US20070075849A1 (en) * 2005-10-05 2007-04-05 Pitt Lance D Cellular augmented vehicle alarm notification together with location services for position of an alarming vehicle
US20100272242A1 (en) * 2005-10-06 2010-10-28 Jon Croy Voice over internet protocol (VolP) location based 911 conferencing
US20070092070A1 (en) * 2005-10-06 2007-04-26 Jon Croy Voice over Internet protocol (VoIP) location based 911 conferencing
US8467320B2 (en) 2005-10-06 2013-06-18 Telecommunication Systems, Inc. Voice over internet protocol (VoIP) multi-user conferencing
US7907551B2 (en) 2005-10-06 2011-03-15 Telecommunication Systems, Inc. Voice over internet protocol (VoIP) location based 911 conferencing
CN100415057C (en) 2005-12-05 2008-08-27 华为技术有限公司 Positioning method for mobile station
US8406728B2 (en) 2006-02-16 2013-03-26 Telecommunication Systems, Inc. Enhanced E911 network access for call centers
US8150363B2 (en) 2006-02-16 2012-04-03 Telecommunication Systems, Inc. Enhanced E911 network access for call centers
US20070190968A1 (en) * 2006-02-16 2007-08-16 Richard Dickinson Enhanced E911 network access for call centers
US9420444B2 (en) 2006-02-16 2016-08-16 Telecommunication Systems, Inc. Enhanced E911 network access for call centers
US8059789B2 (en) 2006-02-24 2011-11-15 Telecommunication Systems, Inc. Automatic location identification (ALI) emergency services pseudo key (ESPK)
US20070201623A1 (en) * 2006-02-24 2007-08-30 John Gordon Hines Automatic location identification (ALI) emergency services pseudo key (ESPK)
US20110149933A1 (en) * 2006-03-01 2011-06-23 Lance Douglas Pitt Cellular augmented radar/laser detection using local mobile network within cellular network
US9167553B2 (en) 2006-03-01 2015-10-20 Telecommunication Systems, Inc. GeoNexus proximity detector network
US7965222B2 (en) 2006-03-01 2011-06-21 Telecommunication Systems, Inc. Cellular augmented radar/laser detector
US9002347B2 (en) 2006-03-01 2015-04-07 Telecommunication Systems, Inc. Transmitter augmented radar/laser detection using local mobile network within a wide area network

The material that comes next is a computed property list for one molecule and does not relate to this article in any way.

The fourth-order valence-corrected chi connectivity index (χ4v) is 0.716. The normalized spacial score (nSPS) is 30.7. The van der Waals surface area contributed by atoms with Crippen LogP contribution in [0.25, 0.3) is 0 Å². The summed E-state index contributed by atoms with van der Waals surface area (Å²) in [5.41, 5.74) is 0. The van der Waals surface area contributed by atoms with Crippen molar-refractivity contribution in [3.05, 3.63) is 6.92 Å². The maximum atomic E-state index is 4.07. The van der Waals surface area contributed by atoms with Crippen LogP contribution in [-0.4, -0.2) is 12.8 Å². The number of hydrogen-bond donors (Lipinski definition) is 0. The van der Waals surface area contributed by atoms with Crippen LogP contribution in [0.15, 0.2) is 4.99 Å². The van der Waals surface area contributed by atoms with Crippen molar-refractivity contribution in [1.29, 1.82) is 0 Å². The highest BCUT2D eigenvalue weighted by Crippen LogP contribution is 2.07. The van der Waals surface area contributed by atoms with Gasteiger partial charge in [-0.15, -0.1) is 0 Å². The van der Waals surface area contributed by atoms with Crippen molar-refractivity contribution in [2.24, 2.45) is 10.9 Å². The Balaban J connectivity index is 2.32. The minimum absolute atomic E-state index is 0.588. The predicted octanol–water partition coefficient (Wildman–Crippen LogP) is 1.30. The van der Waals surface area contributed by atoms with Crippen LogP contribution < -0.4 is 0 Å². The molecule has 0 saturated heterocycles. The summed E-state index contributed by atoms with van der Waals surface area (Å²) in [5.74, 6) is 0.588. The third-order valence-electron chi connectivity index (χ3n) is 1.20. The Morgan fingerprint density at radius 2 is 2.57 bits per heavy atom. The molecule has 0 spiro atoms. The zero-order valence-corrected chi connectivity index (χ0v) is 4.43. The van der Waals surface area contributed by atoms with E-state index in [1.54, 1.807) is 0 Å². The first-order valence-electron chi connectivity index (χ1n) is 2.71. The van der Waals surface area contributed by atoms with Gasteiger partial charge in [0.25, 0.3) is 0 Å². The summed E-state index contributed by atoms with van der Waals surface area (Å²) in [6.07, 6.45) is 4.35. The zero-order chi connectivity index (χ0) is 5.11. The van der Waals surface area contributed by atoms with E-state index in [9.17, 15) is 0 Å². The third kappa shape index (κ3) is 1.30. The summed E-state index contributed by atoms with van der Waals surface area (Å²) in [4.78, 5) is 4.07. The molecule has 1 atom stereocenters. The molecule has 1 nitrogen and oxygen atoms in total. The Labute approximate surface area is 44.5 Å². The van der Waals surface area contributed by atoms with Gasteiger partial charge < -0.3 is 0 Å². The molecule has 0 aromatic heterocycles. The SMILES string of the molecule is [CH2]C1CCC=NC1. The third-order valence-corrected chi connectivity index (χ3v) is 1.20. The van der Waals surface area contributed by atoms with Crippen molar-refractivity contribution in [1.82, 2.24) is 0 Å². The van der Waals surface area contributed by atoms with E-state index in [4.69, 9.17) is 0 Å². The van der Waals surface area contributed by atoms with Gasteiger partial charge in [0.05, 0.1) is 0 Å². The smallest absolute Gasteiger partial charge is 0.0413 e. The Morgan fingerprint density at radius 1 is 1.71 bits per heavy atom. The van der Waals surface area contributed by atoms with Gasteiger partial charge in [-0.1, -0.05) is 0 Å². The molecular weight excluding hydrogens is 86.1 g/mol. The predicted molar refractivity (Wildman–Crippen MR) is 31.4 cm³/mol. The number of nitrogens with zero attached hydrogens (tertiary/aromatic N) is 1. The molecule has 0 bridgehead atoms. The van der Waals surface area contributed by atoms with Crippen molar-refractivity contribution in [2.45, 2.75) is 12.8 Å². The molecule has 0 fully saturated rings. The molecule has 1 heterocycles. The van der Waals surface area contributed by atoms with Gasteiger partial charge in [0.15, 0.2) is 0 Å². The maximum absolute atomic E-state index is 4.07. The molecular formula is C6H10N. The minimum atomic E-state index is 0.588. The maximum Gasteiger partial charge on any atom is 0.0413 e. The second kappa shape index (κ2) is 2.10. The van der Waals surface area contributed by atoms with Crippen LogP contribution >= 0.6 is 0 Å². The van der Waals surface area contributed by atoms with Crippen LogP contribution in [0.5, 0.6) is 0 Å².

US20070207797A1 (en) * 2006-03-01 2007-09-06 Pitt Lance D Cellular augmented radar/laser detection using local mobile network within cellular network
US7899450B2 (en) 2006-03-01 2011-03-01 Telecommunication Systems, Inc. Cellular augmented radar/laser detection using local mobile network within cellular network
US8515414B2 (en) 2006-03-01 2013-08-20 Telecommunication Systems, Inc. Cellular augmented radar/laser detection using local mobile network within cellular network
US20090079614A1 (en) * 2006-03-01 2009-03-26 Lance Douglas Pitt Cellular augmented radar/laser detector
US20090015461A1 (en) * 2006-03-01 2009-01-15 Lance Douglas Pitt Cellular augmented radar/laser detector
US7764219B2 (en) 2006-03-01 2010-07-27 Telecommunication Systems, Inc. Cellular augmented radar/laser detector
US20070238455A1 (en) * 2006-04-07 2007-10-11 Yinjun Zhu Mobile based area event handling when currently visited network doe not cover area
US8885796B2 (en) 2006-05-04 2014-11-11 Telecommunications Systems, Inc. Extended efficient usage of emergency services keys
US8208605B2 (en) 2006-05-04 2012-06-26 Telecommunication Systems, Inc. Extended efficient usage of emergency services keys
US9584661B2 (en) 2006-05-04 2017-02-28 Telecommunication Systems, Inc. Extended efficient usage of emergency services keys
US20080154966A1 (en) * 2006-05-04 2008-06-26 Gerhard Geldenbott Extended efficient usage of emergency services keys
US20080261619A1 (en) * 2006-09-26 2008-10-23 John Gordon Hines Injection of location object into routing SIP message
US20080090546A1 (en) * 2006-10-17 2008-04-17 Richard Dickinson Enhanced E911 network access for a call center using session initiation protocol (SIP) messaging
US7966013B2 (en) 2006-11-03 2011-06-21 Telecommunication Systems, Inc. Roaming gateway enabling location based services (LBS) roaming for user plane in CDMA networks without requiring use of a mobile positioning center (MPC)
US20110223909A1 (en) * 2006-11-03 2011-09-15 D Souza Myron Roaming gateway enabling location based services (LBS) roaming for user plane in CDMA networks without requiring use of a mobile positioning center (MPC)
US8190151B2 (en) 2006-11-03 2012-05-29 Telecommunication Systems, Inc. Roaming gateway enabling location based services (LBS) roaming for user plane in CDMA networks without requiring use of a mobile positioning center (MPC)
US20080242296A1 (en) * 2006-11-03 2008-10-02 D Souza Myron Roaming gateway enabling location based services (LBS) roaming for user plane in CDMA networks without requiring use of a mobile positioning center (MPC)
US20080126535A1 (en) * 2006-11-28 2008-05-29 Yinjun Zhu User plane location services over session initiation protocol (SIP)
US20080167018A1 (en) * 2007-01-10 2008-07-10 Arlene Havlark Wireless telecommunications location based services scheme selection